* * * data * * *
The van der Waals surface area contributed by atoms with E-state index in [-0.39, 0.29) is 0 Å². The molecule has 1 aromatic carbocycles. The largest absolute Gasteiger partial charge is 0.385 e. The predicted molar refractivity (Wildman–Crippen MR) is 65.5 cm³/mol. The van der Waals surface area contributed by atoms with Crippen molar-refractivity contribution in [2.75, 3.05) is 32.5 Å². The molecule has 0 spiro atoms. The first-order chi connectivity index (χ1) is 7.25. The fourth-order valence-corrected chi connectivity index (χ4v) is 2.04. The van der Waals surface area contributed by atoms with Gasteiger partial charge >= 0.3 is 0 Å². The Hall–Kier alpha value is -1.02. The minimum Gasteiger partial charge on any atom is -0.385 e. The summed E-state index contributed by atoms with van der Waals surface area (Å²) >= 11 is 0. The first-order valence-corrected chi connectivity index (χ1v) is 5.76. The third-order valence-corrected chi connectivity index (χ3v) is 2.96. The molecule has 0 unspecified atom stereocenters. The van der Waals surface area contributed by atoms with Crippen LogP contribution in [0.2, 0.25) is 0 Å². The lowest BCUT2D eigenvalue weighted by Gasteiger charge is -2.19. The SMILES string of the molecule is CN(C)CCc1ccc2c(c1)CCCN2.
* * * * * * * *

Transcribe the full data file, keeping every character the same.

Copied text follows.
The van der Waals surface area contributed by atoms with E-state index in [-0.39, 0.29) is 0 Å². The molecule has 1 aromatic carbocycles. The largest absolute Gasteiger partial charge is 0.385 e. The predicted molar refractivity (Wildman–Crippen MR) is 65.5 cm³/mol. The van der Waals surface area contributed by atoms with Crippen molar-refractivity contribution in [2.75, 3.05) is 32.5 Å². The molecule has 0 spiro atoms. The first-order chi connectivity index (χ1) is 7.25. The fourth-order valence-corrected chi connectivity index (χ4v) is 2.04. The van der Waals surface area contributed by atoms with Gasteiger partial charge >= 0.3 is 0 Å². The Hall–Kier alpha value is -1.02. The minimum Gasteiger partial charge on any atom is -0.385 e. The summed E-state index contributed by atoms with van der Waals surface area (Å²) >= 11 is 0. The first-order valence-corrected chi connectivity index (χ1v) is 5.76. The third-order valence-corrected chi connectivity index (χ3v) is 2.96. The molecule has 0 unspecified atom stereocenters. The van der Waals surface area contributed by atoms with Crippen LogP contribution in [0.2, 0.25) is 0 Å². The lowest BCUT2D eigenvalue weighted by Gasteiger charge is -2.19. The SMILES string of the molecule is CN(C)CCc1ccc2c(c1)CCCN2.